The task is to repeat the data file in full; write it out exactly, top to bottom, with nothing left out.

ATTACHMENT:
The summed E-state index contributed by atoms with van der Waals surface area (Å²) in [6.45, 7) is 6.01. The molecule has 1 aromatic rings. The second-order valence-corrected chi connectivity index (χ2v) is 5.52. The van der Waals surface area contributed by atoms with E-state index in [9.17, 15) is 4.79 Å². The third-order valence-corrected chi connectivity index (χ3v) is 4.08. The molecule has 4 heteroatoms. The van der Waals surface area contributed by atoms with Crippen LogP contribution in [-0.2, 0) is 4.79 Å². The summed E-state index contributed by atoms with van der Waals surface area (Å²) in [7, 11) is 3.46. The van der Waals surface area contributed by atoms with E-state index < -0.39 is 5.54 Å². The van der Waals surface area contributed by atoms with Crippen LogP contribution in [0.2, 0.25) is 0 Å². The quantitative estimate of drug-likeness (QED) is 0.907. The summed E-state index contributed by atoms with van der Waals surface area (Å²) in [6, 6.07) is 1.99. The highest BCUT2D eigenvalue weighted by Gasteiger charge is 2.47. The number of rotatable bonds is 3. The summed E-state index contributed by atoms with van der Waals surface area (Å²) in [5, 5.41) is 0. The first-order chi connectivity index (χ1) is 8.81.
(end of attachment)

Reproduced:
The summed E-state index contributed by atoms with van der Waals surface area (Å²) in [6.45, 7) is 6.01. The molecule has 1 aromatic rings. The second-order valence-corrected chi connectivity index (χ2v) is 5.52. The van der Waals surface area contributed by atoms with E-state index in [9.17, 15) is 4.79 Å². The third-order valence-corrected chi connectivity index (χ3v) is 4.08. The molecule has 4 heteroatoms. The van der Waals surface area contributed by atoms with Crippen LogP contribution in [-0.2, 0) is 4.79 Å². The summed E-state index contributed by atoms with van der Waals surface area (Å²) in [7, 11) is 3.46. The van der Waals surface area contributed by atoms with E-state index < -0.39 is 5.54 Å². The van der Waals surface area contributed by atoms with Crippen LogP contribution in [0.2, 0.25) is 0 Å². The quantitative estimate of drug-likeness (QED) is 0.907. The summed E-state index contributed by atoms with van der Waals surface area (Å²) in [6, 6.07) is 1.99. The highest BCUT2D eigenvalue weighted by Gasteiger charge is 2.47. The number of rotatable bonds is 3. The summed E-state index contributed by atoms with van der Waals surface area (Å²) in [5, 5.41) is 0. The first-order chi connectivity index (χ1) is 8.81.